What does Russia really want? American speculation on Russia’s actions – what it has or hasn’t done, what it might do – is a major political topic; the guesswork is deafening. Is Russia as cohesive a force as we think? To what degree have their threats to US democracy been successful? Julia Ioffe – author of the illuminating Atlantic cover story “What Putin Really Wants” and the forthcoming book Russia Girl – has emerged as the premier voice to access Russia’s intentions, and what they mean for America. A gifted speaker, Ioffe unpacks this defining geopolitical drama with piercing clarity, showing us how we got here, and what lies ahead.
“Julia Ioffe is an indefatigable reporter, a gifted analyst, and an elegant writer.”— Jeffrey Goldberg, The Atlantic
Julia Ioffe, staff writer at The Atlantic and a former Russian correspondent for The New Yorker, is a leading authority on Russian-US relations, showing us precisely what is at stake. Ioffe’s area of expertise, built on years of in-depth reporting in Russia for publications that include The New Republic, acknowledges Russia’s threat against American democracy, while placing emphasis on the way the media, right and left, can both over- and-underestimate Russia’s strategic coherence and capabilities. Ioffe’s talks provide a clear-eyed view of the situation, showing us that Russia is a non-partisan issue that every American, whether Democrat or Republican, must think hard about, regardless of political affiliation.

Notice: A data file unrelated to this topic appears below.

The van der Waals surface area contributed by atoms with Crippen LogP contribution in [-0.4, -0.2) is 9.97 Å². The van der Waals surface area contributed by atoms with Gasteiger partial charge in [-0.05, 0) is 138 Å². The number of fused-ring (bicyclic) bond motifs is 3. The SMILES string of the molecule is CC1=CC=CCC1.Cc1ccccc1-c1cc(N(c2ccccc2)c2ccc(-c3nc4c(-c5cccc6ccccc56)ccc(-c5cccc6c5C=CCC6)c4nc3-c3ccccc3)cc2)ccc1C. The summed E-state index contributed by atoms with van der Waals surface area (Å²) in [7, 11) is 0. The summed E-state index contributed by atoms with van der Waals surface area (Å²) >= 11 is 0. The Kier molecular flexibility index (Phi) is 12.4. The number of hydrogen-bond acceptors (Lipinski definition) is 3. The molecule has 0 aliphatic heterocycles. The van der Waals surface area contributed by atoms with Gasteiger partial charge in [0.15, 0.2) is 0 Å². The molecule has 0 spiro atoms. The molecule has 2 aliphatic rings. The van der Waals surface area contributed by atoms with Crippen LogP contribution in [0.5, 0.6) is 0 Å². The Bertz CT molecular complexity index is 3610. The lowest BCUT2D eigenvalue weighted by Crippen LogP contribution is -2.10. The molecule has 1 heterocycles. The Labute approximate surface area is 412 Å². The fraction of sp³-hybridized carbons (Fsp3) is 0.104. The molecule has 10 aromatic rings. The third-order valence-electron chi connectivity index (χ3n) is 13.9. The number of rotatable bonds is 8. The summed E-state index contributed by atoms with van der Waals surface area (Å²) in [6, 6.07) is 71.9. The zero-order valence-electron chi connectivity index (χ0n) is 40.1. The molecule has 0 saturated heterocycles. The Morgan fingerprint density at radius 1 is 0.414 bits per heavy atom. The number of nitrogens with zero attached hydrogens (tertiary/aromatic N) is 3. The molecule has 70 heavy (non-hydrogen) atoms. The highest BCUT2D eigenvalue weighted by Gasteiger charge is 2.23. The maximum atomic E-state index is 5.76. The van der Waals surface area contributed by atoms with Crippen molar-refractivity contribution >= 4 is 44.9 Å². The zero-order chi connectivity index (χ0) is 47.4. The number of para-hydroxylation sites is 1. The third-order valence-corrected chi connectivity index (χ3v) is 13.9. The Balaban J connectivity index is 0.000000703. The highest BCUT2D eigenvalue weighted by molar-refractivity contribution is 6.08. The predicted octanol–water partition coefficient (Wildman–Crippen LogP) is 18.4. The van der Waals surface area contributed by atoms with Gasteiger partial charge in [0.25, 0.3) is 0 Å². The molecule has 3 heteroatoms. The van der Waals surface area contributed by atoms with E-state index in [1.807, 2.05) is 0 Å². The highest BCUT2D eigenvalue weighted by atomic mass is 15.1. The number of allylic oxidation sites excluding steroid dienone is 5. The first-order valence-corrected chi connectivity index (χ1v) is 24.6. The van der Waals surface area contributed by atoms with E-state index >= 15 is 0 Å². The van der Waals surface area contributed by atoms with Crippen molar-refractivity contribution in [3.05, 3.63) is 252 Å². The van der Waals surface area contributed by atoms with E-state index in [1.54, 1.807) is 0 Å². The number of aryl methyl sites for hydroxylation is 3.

Born in Moscow, Ioffe’s family moved to America when she was seven years old. As a speaker, she conveys Russian-American relations from both sides with clarity and insight. In her talks, as in her Atlantic cover story “What Putin Really Wants,” Ioffe provides colorful, character-rich discussions of Russia’s socio-political structure, its tempestuous historical relationship with America, and how Russia will effect US politics (and policy) moving forward. As she writes in her story, “In the same way that Russians overestimate America, seeing it as an all-powerful orchestrator of global political developments, Americans project their own fears onto Russia, a country that is a paradox of deftness, might, and profound weakness—unshakably steady, yet somehow always teetering on the verge of collapse. Like America, it is hostage to its peculiar history, tormented by its ghosts.”
A graduate of Princeton University and a participant in Columbia Journalism School’s Knight Foundation Case Studies Initiative, Julia Ioffe won a Fulbright Scholarship to return to Russia in 2009, where she worked as the Moscow correspondent for The New Yorker magazine as well as Foreign Policy. In 2012, she became a senior editor for The New Republic in Washington D.C. before moving to The Atlantic to cover politics and world affairs in 2017.